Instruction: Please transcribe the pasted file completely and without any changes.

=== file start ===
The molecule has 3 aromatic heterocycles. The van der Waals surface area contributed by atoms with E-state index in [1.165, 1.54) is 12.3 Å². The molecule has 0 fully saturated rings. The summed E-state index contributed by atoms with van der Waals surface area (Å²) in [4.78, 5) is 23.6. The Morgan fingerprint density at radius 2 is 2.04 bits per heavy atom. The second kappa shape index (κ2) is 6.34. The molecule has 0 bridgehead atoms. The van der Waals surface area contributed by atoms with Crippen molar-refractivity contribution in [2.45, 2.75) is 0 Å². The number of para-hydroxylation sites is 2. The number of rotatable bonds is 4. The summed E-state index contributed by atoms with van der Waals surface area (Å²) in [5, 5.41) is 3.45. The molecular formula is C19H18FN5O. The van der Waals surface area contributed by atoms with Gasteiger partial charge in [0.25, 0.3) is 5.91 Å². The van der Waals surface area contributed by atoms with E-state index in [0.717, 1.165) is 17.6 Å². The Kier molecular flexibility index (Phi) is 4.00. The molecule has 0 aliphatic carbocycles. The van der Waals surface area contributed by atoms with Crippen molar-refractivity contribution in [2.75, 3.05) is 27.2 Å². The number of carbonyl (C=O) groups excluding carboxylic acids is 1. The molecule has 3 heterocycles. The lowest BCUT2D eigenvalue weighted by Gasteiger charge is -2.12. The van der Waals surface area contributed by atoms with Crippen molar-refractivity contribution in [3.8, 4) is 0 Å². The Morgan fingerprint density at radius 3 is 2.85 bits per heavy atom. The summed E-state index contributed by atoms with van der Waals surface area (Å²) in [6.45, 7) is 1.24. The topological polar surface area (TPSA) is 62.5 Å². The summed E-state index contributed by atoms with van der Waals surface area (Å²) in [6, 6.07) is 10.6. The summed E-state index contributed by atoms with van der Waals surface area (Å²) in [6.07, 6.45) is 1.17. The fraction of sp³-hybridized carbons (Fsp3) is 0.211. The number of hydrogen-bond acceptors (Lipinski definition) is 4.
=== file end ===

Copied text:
The molecule has 3 aromatic heterocycles. The van der Waals surface area contributed by atoms with E-state index in [1.165, 1.54) is 12.3 Å². The molecule has 0 fully saturated rings. The summed E-state index contributed by atoms with van der Waals surface area (Å²) in [4.78, 5) is 23.6. The Morgan fingerprint density at radius 2 is 2.04 bits per heavy atom. The second kappa shape index (κ2) is 6.34. The molecule has 0 bridgehead atoms. The van der Waals surface area contributed by atoms with Crippen molar-refractivity contribution in [2.45, 2.75) is 0 Å². The number of para-hydroxylation sites is 2. The number of rotatable bonds is 4. The summed E-state index contributed by atoms with van der Waals surface area (Å²) in [5, 5.41) is 3.45. The molecular formula is C19H18FN5O. The van der Waals surface area contributed by atoms with Gasteiger partial charge in [0.25, 0.3) is 5.91 Å². The van der Waals surface area contributed by atoms with E-state index in [0.717, 1.165) is 17.6 Å². The Kier molecular flexibility index (Phi) is 4.00. The molecule has 0 aliphatic carbocycles. The van der Waals surface area contributed by atoms with Crippen molar-refractivity contribution in [2.75, 3.05) is 27.2 Å². The number of carbonyl (C=O) groups excluding carboxylic acids is 1. The molecule has 3 heterocycles. The lowest BCUT2D eigenvalue weighted by Gasteiger charge is -2.12. The van der Waals surface area contributed by atoms with Crippen molar-refractivity contribution in [3.8, 4) is 0 Å². The Morgan fingerprint density at radius 3 is 2.85 bits per heavy atom. The summed E-state index contributed by atoms with van der Waals surface area (Å²) in [6.45, 7) is 1.24. The topological polar surface area (TPSA) is 62.5 Å². The summed E-state index contributed by atoms with van der Waals surface area (Å²) in [6, 6.07) is 10.6. The summed E-state index contributed by atoms with van der Waals surface area (Å²) in [6.07, 6.45) is 1.17. The fraction of sp³-hybridized carbons (Fsp3) is 0.211. The number of hydrogen-bond acceptors (Lipinski definition) is 4.